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20' (6M) Timberline Exchange Bell Tent

A BELL TENT WITH A REPLACEABLE DOOR

This 20' (6M) glamping tent was made with glamping businesses and frequent guests in mind. Not only is it made with weather resistant & durable 11.5 ounce canvas, but the removable door can be unzipped and replaced as needed. Commercial operators can quickly exchange dirty or damaged tent doors in between reservations to keep the tent looking and functioning great.  Replacement doors sold separately.  

See this bell tent in action.

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A BELL TENT WITH A REPLACEABLE DOOR

This 20' (6M) glamping tent was made with glamping businesses and frequent guests in mind. Not only is it made with weather resistant & durable 11.5 ounce canvas, but the removable door can be unzipped and replaced as needed. Commercial operators can quickly exchange dirty or damaged tent doors in between reservations to keep the tent looking and functioning great.  Replacement doors sold separately.  

See this bell tent in action.

This brilliant design was inspired (and encouraged) by our friends at Timberline Glamping!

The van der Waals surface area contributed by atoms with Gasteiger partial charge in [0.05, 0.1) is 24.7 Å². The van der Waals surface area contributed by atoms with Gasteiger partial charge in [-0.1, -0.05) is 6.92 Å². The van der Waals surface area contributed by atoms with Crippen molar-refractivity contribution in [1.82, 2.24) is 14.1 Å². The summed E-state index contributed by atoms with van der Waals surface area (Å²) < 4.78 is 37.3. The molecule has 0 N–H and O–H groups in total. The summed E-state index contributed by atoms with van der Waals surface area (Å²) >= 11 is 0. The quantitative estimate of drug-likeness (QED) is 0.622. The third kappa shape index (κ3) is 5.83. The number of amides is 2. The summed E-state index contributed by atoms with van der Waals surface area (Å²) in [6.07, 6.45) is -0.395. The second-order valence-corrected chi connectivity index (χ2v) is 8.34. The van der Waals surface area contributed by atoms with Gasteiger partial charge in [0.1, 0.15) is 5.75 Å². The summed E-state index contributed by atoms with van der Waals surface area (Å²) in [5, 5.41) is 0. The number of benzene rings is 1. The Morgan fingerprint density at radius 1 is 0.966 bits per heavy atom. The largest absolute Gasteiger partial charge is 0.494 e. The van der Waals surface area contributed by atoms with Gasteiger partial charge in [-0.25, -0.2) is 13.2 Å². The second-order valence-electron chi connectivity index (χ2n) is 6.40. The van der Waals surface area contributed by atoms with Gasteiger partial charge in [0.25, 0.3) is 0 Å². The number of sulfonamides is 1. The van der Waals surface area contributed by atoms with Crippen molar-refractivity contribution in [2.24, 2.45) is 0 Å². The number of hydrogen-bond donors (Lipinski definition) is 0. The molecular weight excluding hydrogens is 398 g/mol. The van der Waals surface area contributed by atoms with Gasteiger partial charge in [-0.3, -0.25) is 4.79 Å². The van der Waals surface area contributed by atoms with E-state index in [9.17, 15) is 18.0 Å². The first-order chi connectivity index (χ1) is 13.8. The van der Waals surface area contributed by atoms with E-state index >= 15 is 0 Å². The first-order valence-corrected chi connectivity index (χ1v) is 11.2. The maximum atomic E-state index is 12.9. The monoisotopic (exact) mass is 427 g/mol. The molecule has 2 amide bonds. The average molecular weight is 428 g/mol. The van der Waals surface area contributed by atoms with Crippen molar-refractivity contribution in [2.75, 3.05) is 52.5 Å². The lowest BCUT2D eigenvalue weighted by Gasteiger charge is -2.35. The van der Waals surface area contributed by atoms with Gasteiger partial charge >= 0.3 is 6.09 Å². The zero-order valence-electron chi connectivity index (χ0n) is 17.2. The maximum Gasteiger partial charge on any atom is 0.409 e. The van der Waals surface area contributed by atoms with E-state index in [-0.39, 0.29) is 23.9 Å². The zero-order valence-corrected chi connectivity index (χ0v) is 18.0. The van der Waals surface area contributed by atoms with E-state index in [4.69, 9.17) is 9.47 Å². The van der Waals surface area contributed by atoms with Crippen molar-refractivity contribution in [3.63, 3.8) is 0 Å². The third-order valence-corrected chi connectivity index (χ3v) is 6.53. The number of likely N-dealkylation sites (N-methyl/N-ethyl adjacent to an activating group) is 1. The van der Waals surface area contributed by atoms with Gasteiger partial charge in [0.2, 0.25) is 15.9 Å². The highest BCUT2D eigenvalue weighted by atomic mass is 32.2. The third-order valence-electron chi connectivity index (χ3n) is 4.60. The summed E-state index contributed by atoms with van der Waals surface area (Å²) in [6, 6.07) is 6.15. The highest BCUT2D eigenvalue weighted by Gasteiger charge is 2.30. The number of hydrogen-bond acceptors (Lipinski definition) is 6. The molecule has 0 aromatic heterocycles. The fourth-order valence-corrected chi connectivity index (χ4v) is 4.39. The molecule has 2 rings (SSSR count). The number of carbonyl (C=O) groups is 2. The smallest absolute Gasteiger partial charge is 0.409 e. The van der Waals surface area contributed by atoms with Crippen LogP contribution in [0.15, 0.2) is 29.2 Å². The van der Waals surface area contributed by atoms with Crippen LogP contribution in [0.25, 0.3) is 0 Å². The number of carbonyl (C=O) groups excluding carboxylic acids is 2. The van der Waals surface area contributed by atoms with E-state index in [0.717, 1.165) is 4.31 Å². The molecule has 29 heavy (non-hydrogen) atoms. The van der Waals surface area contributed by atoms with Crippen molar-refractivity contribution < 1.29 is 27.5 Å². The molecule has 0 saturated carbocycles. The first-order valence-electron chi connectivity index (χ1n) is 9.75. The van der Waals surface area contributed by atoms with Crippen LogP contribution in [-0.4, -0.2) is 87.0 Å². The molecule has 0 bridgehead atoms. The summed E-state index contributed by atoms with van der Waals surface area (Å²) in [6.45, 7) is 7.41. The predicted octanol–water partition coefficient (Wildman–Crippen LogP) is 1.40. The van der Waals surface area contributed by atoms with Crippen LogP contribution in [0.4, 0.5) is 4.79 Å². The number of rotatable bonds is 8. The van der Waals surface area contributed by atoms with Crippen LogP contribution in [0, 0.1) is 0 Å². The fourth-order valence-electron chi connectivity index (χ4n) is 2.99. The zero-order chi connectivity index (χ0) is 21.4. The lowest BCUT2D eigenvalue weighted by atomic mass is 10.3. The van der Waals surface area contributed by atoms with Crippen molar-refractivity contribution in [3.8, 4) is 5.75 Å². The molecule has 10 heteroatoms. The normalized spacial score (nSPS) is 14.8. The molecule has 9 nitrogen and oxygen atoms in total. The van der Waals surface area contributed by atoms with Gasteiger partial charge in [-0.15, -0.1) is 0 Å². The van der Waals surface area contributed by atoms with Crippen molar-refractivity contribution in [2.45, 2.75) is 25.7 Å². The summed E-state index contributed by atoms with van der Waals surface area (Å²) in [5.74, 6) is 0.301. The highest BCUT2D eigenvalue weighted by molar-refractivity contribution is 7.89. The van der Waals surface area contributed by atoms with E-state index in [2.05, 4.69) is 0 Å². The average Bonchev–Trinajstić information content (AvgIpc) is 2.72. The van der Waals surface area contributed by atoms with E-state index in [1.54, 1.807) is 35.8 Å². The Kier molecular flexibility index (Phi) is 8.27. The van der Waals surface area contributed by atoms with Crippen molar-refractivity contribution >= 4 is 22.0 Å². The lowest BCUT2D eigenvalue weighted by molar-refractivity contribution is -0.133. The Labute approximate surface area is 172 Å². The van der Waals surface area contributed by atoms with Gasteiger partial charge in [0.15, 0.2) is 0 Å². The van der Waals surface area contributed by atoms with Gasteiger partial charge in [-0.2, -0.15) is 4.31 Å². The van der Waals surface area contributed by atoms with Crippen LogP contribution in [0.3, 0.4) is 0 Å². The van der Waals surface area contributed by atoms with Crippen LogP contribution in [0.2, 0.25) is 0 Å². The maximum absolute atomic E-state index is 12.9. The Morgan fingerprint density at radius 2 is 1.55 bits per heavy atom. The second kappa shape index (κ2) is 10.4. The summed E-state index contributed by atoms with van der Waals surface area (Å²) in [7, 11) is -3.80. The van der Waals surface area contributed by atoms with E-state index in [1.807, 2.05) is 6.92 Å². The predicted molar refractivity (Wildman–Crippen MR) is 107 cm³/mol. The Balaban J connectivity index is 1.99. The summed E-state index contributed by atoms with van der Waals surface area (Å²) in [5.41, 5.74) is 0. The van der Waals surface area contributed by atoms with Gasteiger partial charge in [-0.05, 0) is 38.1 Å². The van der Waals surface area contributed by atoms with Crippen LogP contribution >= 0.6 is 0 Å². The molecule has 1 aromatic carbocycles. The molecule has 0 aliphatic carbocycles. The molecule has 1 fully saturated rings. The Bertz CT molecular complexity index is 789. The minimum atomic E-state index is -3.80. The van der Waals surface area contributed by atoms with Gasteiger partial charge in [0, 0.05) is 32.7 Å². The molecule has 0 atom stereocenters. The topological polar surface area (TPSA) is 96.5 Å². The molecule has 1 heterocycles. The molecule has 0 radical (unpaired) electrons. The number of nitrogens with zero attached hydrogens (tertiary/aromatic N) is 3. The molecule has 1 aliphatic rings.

Read Less

Consider pairing a Bell Tent Fly Cover 6M | 19.5' with this item.

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Arrives in 2-6 business days

A BELL TENT WITH A REPLACEABLE DOOR

This 20' (6M) glamping tent was made with glamping businesses and frequent guests in mind. Not only is it made with weather resistant & durable 11.5 ounce canvas, but the removable door can be unzipped and replaced as needed. Commercial operators can quickly exchange dirty or damaged tent doors in between reservations to keep the tent looking and functioning great.  Replacement doors sold separately.  

See this bell tent in action.

Read More

A BELL TENT WITH A REPLACEABLE DOOR

This 20' (6M) glamping tent was made with glamping businesses and frequent guests in mind. Not only is it made with weather resistant & durable 11.5 ounce canvas, but the removable door can be unzipped and replaced as needed. Commercial operators can quickly exchange dirty or damaged tent doors in between reservations to keep the tent looking and functioning great.  Replacement doors sold separately.  

See this bell tent in action.